She waited, glanced toward the bar and saw Kevin. He was some dweeb Stacey had known for years, one of those friends who was always on the party invite list, even if he was kind of a dick. Neither Stacey nor Melinda saw anything in him. He was a skinny kid with kind of a goofy face and eyebrows that belonged on a dead Russian Premier. Anyway, they’d known him so long that neither of them ever thought of him in that way, although there’d been more than a few parties when he’d gotten drunk and maudlin and stayed long after everyone else and made inappropriate innuendoes that usually ended with him puking his guts up and then collapsing on the living room floor. Melinda had never seen him leave this place with anyone, but that didn’t seem to stop him. And he was looking her way, dammit. If he came over, she’d never get rid of him and he’d ruin everything.
She gave him a stern look. He just raised his beer to her and grinned, a gesture that always pushed his squirrelly cheeks up and made him squint. If anybody on the planet deserved a smackdown, it was him.
Whew. Some businessman took the stool next to Kevin’s, and the kid was drunk enough to turn his attention that way and go off into one of his whinging “I’m not a bad person” monologs. The music switched to an old ELO song, amped up with a thudding techno beat underneath it, even though this place had no dance floor. That was another reason Melinda and Stacey had chosen it. Guys all seemed to think that one dance entitled them to monopolize the evening, but to refuse the request automatically labeled a woman as an aloof bitch, and then no one would approach. This way, elevated on her corner stool, Melinda was a queen to be approached, due homage to be paid.
And it was, another half dozen times, never long between attempts, but every guy was just wrong, for one reason or another. A salesman, just divorced. A plumber, widowed father of two whose mother-in-law had seized the children in an ugly custody battle. Some college kid who had obviously been egged on by his friends and who seemed in danger of wetting himself in nervousness the entire sixty seconds he was at the table. The older man who had tried to impress her with a few cheesy magic tricks, and actually did, more for his guts than his talent. The male model who was a knockout, but as dumb as a stick and, even though he had potential, he was too inherently sweet and stupid for Melinda to seriously consider. Although, everything about that face had been beyond perfect…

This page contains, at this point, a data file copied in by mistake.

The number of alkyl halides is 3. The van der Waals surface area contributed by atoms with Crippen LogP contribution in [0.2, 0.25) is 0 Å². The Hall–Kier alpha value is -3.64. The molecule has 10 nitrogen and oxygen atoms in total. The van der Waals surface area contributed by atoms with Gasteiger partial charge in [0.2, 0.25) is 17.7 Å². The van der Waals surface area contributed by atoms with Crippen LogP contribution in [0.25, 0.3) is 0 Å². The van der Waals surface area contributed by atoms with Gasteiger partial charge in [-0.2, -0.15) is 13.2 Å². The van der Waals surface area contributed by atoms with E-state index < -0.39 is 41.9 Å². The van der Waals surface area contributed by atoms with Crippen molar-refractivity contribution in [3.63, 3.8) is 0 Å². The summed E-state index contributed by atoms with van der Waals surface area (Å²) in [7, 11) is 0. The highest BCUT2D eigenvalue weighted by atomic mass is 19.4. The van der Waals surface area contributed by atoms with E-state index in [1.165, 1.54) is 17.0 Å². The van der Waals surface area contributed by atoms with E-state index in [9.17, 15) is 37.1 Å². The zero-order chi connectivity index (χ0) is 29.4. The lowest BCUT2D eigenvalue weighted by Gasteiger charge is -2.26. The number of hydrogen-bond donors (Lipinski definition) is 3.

She checked her watch and wondered how Stacey was doing. The back room always drew the bolder crowd, the ones who would work an entire place before settling in for the kill. That was where the guys who regularly got lucky went. Melinda reminded herself that, next time, Stacey would get the bar. It was only fair, after all.
And then someone set a full glass down in front of her and sat. Melinda looked over at Kevin, who was watching. He winked and, although she couldn’t hear it, she knew he was making that girly little giggly sound he always did when he was being particularly naughty.
“I believe that’s a Midori margarita, no salt,” the man said.
“You’ve been talking to a friend of mine.” Melinda said, taking the glass.
“You know that guy?” the man asked.
“Oh, yeah. I mean, we’re just friends, nothing else.”
“He’s kind of…”
“A jerk? Most definitely. I hope he didn’t talk your ear off.”
“Oh, he did. But I hope it’ll have been worth it. My name’s George, by the way.” He held out his hand.
“Melinda,” she answered, shaking his hand. It was warm and dry, a very firm handshake and he looked her right in the eye.
“So, what’s a beautiful woman like you doing sitting here all alone?”
Well, again, that was either incredibly cheesy or utterly sincere, but there was something about this guy that made her think it was number seven on a list of his standard lines.
“I’m not alone right now, am I?” Melinda shot back, taking a slow sip from her glass, sensuously licking a stray drift of icy green off the edge before she put it back down.
“True,” George said, hands grasping what looked and smelled like a vodka martini. That was when Melinda noticed the wedding ring, paused to think about it.
“So, George, what do you do?”
“I’m an attorney,” he boasted. Melinda’s alarm bells went off, ringing “potential.”
“Ooh. What kind of attorney?”
“Bankruptcy, evictions, that kind of thing.”
She bit her lip. Maybe not. “I see,” she said, feigning interest. “So, you help people file bankruptcy, keep their homes, like that?”
“Actually,” he said, half smiling, “I work for the creditors’ side of things. More money on that end.”
“Aah,” Melinda said, and thinking to herself that creditor rhymes with predator, and this could be the guy. He wasn’t half bad-looking, either. She reached across the table, twiddled his wedding ring with her finger. “Do you handle divorces, too?”
George laughed, self-consciously held up his hand, took the ring off and put it in his pocket. “Oops,” he said. Melinda faked a laugh with him.
“You’re a naughty husband, aren’t you, George?” Melinda said, leaning forward, pursing her lips.
“It takes two to tango,” George answered. Before Melinda could demand what he meant by that, he added, “My wife isn’t exactly the paragon of faithfulness.”